Daily Classical Music Post‘s Today’s memory
Alban Berg’s birthday
Originally shared by Daily Classical Music Post
Today is the anniversary of the birth of the Austrian twelve-tone composer Alban Berg (9 February 1885–24 December 1935).
Berg was much more interested in literature than in music as a child. He did not begin composing until he was 15. He began formal music and composition studies with Arnold Schoenberg in 1904. Apparently, Schoenberg was not to happy to discover that Berg had already composed dozens of Lied, and he encouraged Berg to compose for instruments instead of voice.
His Piano Sonata Op. 1 (written in 1907–1908) is considered to be one of the most „formidable first works ever written.” The Piano Sonata is in one movement, and although it can be said to be in the key of b minor, it does employ chromaticism, whole-tone scales, and wandering key centers. Berg hadn’t intended to write just one movement, but he could not come up with any ideas for the second and third movements. Schoenberg told him that this was because he had said all that he wanted to say, so Berg went ahead with publication and performance.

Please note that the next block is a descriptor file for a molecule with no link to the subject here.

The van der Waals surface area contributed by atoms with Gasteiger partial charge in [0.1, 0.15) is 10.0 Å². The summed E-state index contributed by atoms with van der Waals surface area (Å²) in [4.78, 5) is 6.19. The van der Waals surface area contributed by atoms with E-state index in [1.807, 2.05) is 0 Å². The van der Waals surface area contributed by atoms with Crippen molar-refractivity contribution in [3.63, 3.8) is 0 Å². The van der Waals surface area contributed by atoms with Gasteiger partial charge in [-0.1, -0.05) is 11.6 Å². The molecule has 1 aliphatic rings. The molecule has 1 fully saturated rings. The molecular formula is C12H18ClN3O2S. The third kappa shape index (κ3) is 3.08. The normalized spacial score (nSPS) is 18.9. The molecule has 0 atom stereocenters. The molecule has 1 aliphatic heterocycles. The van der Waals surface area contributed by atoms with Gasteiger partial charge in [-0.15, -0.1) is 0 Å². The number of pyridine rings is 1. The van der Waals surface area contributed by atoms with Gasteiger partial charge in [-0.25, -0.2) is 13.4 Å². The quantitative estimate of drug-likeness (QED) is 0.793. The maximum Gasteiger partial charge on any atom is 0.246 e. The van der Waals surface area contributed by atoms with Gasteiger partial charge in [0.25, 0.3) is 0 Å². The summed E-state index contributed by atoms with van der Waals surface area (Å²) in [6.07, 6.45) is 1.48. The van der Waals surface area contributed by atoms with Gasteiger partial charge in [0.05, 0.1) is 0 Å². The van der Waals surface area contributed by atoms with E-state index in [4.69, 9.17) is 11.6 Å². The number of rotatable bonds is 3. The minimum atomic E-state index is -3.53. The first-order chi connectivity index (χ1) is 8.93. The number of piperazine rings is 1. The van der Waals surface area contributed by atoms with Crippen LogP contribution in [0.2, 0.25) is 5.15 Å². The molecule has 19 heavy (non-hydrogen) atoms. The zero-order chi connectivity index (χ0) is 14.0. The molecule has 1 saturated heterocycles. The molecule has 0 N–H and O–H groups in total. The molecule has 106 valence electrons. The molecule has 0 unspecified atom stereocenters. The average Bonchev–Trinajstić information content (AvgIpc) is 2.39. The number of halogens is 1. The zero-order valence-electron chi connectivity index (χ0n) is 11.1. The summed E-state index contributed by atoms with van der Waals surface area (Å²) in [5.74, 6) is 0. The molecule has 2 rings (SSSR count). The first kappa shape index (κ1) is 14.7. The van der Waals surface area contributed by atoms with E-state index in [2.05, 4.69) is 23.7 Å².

According to the All Music Guide, „The sonata represents a major stylistic leap for Berg. As musicologist Bruce Archibald notes, the composer’s earlier piano music is ‘in the language—tonal, textural, and gestural—of Brahms and Schumann.’ The sonata, on the other hand, is in a newer idiom, exhibiting the strong influence of the iconoclastic Schoenberg.”
My classical music post for today is Berg’s Piano Sonata Op. 1.